What is the role of blood tests in the workup of asthma?

Updated: Oct 07, 2019
  • Author: John J Oppenheimer, MD; Chief Editor: Michael A Kaliner, MD  more...
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Blood tests (in vitro) for allergen-specific IgE, such as ImmunoCAP, may be used in place of skin testing if dermatologic disease is generalized, if antihistamine or TCA use cannot be suspended (which affects skin testing but not in vitro testing), or if skin testing is relatively contraindicated. However, skin testing is more specific, more sensitive, and usually less expensive than in vitro testing.

The serum IgE level is elevated only approximately half the time in patients with allergic disease. Obtaining an IgE level is not indicated in most patients with asthma, although levels greater than 1000 ng/mL (1 IU= 2.4 ng) may suggest an alternate diagnosis, such as allergic bronchopulmonary aspergillosis. Confounding illness, such as atopic dermatitis, may also result in high IgE levels. IgE levels are also important in tandem with proof of perennial allergic sensitization when considering the addition of omalizumab (anti-IgE).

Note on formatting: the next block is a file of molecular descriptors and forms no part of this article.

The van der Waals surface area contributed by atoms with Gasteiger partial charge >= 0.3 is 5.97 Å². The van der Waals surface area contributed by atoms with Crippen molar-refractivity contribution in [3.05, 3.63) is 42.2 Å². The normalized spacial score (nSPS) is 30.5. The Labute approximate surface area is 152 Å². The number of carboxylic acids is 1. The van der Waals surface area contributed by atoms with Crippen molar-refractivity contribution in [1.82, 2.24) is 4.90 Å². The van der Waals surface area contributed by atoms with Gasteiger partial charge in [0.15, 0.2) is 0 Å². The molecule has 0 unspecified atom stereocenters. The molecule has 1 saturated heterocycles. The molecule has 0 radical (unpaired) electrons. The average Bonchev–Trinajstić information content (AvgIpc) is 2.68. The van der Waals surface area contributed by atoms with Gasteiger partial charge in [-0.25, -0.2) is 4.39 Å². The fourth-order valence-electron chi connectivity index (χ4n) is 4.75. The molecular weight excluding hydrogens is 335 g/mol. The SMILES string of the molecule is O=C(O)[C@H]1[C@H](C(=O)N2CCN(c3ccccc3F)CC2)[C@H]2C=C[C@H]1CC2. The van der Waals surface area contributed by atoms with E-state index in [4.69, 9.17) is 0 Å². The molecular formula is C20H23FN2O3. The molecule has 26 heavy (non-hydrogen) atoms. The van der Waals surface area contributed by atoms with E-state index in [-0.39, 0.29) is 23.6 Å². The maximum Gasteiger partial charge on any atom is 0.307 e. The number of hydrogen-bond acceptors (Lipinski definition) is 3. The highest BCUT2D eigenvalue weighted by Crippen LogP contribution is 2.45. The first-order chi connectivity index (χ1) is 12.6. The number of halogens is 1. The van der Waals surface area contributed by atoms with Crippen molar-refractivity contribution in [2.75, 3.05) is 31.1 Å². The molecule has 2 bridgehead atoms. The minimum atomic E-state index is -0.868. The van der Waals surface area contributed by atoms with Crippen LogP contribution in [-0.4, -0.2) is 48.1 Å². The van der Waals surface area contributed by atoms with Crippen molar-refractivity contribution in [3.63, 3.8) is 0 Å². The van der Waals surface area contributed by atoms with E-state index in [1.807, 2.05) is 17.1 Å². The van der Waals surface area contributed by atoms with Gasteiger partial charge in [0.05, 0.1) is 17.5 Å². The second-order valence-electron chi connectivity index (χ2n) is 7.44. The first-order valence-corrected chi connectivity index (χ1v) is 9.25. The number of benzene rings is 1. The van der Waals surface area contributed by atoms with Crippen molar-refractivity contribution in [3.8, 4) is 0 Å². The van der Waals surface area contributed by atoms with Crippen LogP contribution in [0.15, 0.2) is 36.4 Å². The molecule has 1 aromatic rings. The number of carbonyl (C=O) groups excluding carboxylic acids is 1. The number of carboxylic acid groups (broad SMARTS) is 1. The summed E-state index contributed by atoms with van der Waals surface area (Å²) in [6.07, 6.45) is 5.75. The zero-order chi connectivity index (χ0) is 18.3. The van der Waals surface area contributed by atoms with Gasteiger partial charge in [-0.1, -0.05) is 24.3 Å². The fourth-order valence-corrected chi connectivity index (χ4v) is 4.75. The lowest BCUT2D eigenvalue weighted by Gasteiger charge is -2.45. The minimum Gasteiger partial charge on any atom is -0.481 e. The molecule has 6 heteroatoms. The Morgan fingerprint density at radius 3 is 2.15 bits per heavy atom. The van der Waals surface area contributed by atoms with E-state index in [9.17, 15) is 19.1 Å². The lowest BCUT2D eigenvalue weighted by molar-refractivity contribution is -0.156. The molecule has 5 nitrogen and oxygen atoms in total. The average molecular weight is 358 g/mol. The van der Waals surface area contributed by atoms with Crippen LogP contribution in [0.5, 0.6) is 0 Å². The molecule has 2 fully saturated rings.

Serum eosinophil counts may be useful if considering using anti-IL5 biologic agents (mepolizumab, reslizumab, and benralizumab). Other tests, which are not commercially available, have been looked at, such as serum periostin and enterotoxin-specific IgE. A study that explored immunological determinants associated with severe refractory asthma found that the mean level of enterotoxin-specific IgE was 3-fold higher in patients with severe asthma compared with patients with nonsevere asthma (P = 0.01). [19] It was also significantly associated with low respiratory function parameters (FEV1, FEV1/FVC, and MEF 25/75) and increased airway reversibility in response to albuterol. This suggests a role for staphylococcal enterotoxins in the asthma pathogenesis

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